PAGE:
As with all forms of pediatric trauma, the precise occurrence that led to the hyphema may be difficult to determine. The possibility of abuse must be considered, as must the possibility of a nontraumatic etiology: retinoblastoma, juvenile xanthogranuloma of the iris, and bleeding diathesis resulting from leukemia or other blood dyscrasia are relatively rare but important causes of spontaneous hyphema during the early years of life. When the findings are suspicious and the iris and fundus cannot be adequately seen, ultrasonography or magnetic resonance imaging should be performed to rule out intraocular tumor. If a bleeding disorder is suspected, a complete blood count and coagulation studies should be performed.
Intraocular pressure (IOP), an important factor in therapeutic decision making for patients with traumatic hyphema, is often difficult to monitor in the pediatric patient. The risks of inaccurate measurements and of further traumatizing the injured eye may outweigh the potential value of obtaining measurements in uncooperative children. With small hyphemas (Fig 27-2), concern about pressure is greatest in patients with sickle cell trait or disease. Sickling may develop in the anterior chamber, elevating IOP and retarding resorption of blood, or in the retinal circulation, causing vascular occlusion. All African American children with traumatic hyphema require sickle cell screening to evaluate for these conditions.
Figure 27-2 Small hyphema. Note the layering of blood inferiorly.
(Courtesy of Edward L. Raab, MD.)
As in adults, medical management of hyphema in children remains controversial. Care must be taken to minimize the risk of rebleeding, which usually occurs between 3 and 7 days postinjury as a result of clot lysis and retraction. Outpatient management with activity restriction and close follow-up is generally accepted. However, if parental cooperation is questionable or if the patient has sickle trait, hospitalization for several days after injury, when the risk of rebleeding is greatest, remains justifiable. Many ophthalmologists routinely use cycloplegic and corticosteroid drops to facilitate fundus examination, improve comfort, and reduce the risk of inflammatory complications and rebleeding. The value of these topical agents is unproven, and some clinicians prefer to use them selectively for control of pain or obvious inflammation, or to avoid them altogether to minimize manipulation of the eye. Pressure-lowering medication is appropriate for eyes known or strongly suspected to have elevated IOP. Aspirin-containing compounds and nonsteroidal anti-inflammatory drugs can increase the risk of rebleeding and should be avoided.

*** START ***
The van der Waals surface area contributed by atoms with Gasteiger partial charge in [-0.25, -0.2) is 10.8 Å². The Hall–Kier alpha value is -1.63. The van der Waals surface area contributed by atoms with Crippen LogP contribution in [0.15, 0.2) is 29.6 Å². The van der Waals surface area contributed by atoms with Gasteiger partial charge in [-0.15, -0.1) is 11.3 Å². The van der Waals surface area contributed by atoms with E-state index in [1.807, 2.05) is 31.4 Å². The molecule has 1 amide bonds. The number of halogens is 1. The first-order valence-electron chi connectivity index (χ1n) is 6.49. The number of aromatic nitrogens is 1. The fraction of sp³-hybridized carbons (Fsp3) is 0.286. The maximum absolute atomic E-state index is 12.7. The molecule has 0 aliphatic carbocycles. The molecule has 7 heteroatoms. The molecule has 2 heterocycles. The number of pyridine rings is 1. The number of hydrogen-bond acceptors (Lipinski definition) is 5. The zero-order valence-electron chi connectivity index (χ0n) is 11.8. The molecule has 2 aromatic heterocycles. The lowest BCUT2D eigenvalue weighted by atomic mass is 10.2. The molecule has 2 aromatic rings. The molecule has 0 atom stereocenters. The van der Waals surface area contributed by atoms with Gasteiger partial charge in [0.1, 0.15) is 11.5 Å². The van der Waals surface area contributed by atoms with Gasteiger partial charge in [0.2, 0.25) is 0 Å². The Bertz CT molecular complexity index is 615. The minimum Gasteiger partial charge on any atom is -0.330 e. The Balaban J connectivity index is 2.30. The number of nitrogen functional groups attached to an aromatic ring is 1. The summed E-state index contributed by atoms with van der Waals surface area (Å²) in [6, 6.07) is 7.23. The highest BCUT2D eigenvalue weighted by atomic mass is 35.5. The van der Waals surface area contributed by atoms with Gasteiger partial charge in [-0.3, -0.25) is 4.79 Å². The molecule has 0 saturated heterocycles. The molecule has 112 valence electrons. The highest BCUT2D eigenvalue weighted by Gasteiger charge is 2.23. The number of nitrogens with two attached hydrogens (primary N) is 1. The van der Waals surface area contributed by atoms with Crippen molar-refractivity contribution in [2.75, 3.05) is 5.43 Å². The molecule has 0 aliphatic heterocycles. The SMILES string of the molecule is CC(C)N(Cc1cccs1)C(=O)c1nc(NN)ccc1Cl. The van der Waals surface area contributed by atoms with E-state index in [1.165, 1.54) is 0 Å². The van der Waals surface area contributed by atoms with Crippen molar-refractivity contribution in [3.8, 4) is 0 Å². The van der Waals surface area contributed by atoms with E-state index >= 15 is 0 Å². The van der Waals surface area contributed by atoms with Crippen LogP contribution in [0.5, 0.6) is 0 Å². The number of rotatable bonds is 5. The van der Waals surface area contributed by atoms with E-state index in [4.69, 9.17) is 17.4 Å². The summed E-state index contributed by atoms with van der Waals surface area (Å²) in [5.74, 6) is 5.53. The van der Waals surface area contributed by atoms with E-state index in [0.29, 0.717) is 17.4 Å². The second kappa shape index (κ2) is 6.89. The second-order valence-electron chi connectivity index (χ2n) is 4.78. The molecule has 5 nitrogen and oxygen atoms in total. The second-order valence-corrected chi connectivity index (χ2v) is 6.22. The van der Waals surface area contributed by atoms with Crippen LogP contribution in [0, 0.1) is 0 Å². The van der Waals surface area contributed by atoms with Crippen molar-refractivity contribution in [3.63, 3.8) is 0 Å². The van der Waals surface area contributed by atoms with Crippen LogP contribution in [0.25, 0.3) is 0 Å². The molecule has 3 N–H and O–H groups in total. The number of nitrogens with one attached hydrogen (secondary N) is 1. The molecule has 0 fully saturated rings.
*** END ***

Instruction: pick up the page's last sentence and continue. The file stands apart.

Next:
Many treatments have been proposed to prevent rebleeding in traumatic hyphema, although none is universally accepted. See Chapter 14 in BCSC Section 8, External Disease and Cornea, for a discussion of treatment considerations for traumatic hyphema.
The difficulty of detecting early corneal blood staining in a child and the risk that staining may cause severe deprivation amblyopia, coupled with the problems of accurately measuring IOP, justify early surgical intervention whenever a total hyphema persists for 4–5 days. In children with sickle cell trait or disease, it may be necessary to perform surgery even earlier if elevated pressures (>25 mm Hg for over 24 hours) occur.
Late glaucoma is a potential complication of traumatic hyphema in children, as in adults, and may occur with no symptoms. Gonioscopy can be performed after the eye has healed and the child is able to cooperate. Annual follow-up should be continued in children with a history of traumatic hyphema, in light of the potential late complications of cataract, retinal detachment, and glaucoma.
Excerpted from BCSC 2020-2021 series: Section 10 - Glaucoma. For more information and to purchase the entire series, please visit https://www.aao.org/bcsc.